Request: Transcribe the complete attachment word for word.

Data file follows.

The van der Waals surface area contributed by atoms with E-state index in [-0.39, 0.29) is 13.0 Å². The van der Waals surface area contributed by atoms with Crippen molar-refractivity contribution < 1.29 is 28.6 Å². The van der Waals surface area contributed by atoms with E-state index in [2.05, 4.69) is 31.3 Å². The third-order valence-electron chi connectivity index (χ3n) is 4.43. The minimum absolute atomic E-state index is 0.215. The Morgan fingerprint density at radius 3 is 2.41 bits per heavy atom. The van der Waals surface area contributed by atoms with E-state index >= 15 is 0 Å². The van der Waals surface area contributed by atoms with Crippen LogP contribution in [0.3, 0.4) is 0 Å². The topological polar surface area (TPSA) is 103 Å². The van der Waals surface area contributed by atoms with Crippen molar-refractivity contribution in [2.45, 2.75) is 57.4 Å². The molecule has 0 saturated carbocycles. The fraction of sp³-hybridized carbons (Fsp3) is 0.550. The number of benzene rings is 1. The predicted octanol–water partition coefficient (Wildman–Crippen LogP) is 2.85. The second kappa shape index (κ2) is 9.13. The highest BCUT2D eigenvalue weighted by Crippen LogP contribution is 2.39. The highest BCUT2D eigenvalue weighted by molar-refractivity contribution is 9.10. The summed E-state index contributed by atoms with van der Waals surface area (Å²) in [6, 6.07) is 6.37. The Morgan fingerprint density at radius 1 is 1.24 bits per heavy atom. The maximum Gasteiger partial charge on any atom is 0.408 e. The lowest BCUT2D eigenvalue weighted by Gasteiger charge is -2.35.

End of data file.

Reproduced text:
The van der Waals surface area contributed by atoms with E-state index in [-0.39, 0.29) is 13.0 Å². The van der Waals surface area contributed by atoms with Crippen molar-refractivity contribution < 1.29 is 28.6 Å². The van der Waals surface area contributed by atoms with E-state index in [2.05, 4.69) is 31.3 Å². The third-order valence-electron chi connectivity index (χ3n) is 4.43. The minimum absolute atomic E-state index is 0.215. The Morgan fingerprint density at radius 3 is 2.41 bits per heavy atom. The van der Waals surface area contributed by atoms with E-state index >= 15 is 0 Å². The van der Waals surface area contributed by atoms with Crippen LogP contribution in [0.3, 0.4) is 0 Å². The topological polar surface area (TPSA) is 103 Å². The van der Waals surface area contributed by atoms with Crippen molar-refractivity contribution in [2.45, 2.75) is 57.4 Å². The molecule has 0 saturated carbocycles. The fraction of sp³-hybridized carbons (Fsp3) is 0.550. The number of benzene rings is 1. The predicted octanol–water partition coefficient (Wildman–Crippen LogP) is 2.85. The second kappa shape index (κ2) is 9.13. The highest BCUT2D eigenvalue weighted by Crippen LogP contribution is 2.39. The highest BCUT2D eigenvalue weighted by molar-refractivity contribution is 9.10. The summed E-state index contributed by atoms with van der Waals surface area (Å²) in [6, 6.07) is 6.37. The Morgan fingerprint density at radius 1 is 1.24 bits per heavy atom. The maximum Gasteiger partial charge on any atom is 0.408 e. The lowest BCUT2D eigenvalue weighted by Gasteiger charge is -2.35.